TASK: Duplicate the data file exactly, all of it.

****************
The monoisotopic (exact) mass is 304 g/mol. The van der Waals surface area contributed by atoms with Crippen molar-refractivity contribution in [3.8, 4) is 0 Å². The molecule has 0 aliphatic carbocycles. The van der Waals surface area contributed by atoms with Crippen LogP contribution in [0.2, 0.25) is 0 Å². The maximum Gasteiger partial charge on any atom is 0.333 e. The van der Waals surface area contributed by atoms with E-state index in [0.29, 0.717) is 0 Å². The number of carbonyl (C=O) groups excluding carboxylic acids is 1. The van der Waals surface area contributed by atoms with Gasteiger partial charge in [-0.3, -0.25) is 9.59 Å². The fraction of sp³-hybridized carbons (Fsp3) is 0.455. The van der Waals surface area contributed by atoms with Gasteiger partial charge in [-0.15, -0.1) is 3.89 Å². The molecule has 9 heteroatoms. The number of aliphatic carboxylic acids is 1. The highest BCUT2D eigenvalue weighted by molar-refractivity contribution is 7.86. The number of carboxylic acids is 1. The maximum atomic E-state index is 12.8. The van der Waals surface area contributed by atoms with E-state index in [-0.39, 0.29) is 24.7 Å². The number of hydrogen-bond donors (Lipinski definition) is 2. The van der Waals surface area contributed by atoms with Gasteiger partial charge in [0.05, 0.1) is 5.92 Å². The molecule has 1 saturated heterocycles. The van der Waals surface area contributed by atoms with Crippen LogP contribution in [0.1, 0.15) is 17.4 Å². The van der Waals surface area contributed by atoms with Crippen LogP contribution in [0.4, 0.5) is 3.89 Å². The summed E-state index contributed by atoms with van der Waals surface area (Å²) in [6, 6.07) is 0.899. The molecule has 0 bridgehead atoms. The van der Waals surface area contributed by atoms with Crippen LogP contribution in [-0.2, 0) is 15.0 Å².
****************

The monoisotopic (exact) mass is 304 g/mol. The van der Waals surface area contributed by atoms with Crippen molar-refractivity contribution in [3.8, 4) is 0 Å². The molecule has 0 aliphatic carbocycles. The van der Waals surface area contributed by atoms with Crippen LogP contribution in [0.2, 0.25) is 0 Å². The maximum Gasteiger partial charge on any atom is 0.333 e. The van der Waals surface area contributed by atoms with E-state index in [0.29, 0.717) is 0 Å². The number of carbonyl (C=O) groups excluding carboxylic acids is 1. The van der Waals surface area contributed by atoms with Gasteiger partial charge in [-0.3, -0.25) is 9.59 Å². The fraction of sp³-hybridized carbons (Fsp3) is 0.455. The van der Waals surface area contributed by atoms with Gasteiger partial charge in [-0.15, -0.1) is 3.89 Å². The molecule has 9 heteroatoms. The number of aliphatic carboxylic acids is 1. The highest BCUT2D eigenvalue weighted by molar-refractivity contribution is 7.86. The number of carboxylic acids is 1. The maximum atomic E-state index is 12.8. The van der Waals surface area contributed by atoms with E-state index in [-0.39, 0.29) is 24.7 Å². The number of hydrogen-bond donors (Lipinski definition) is 2. The van der Waals surface area contributed by atoms with Gasteiger partial charge in [0.05, 0.1) is 5.92 Å². The molecule has 1 saturated heterocycles. The van der Waals surface area contributed by atoms with Crippen LogP contribution in [0.1, 0.15) is 17.4 Å². The van der Waals surface area contributed by atoms with Crippen LogP contribution in [0.4, 0.5) is 3.89 Å². The summed E-state index contributed by atoms with van der Waals surface area (Å²) in [6, 6.07) is 0.899. The molecule has 0 bridgehead atoms. The van der Waals surface area contributed by atoms with Crippen LogP contribution in [-0.2, 0) is 15.0 Å².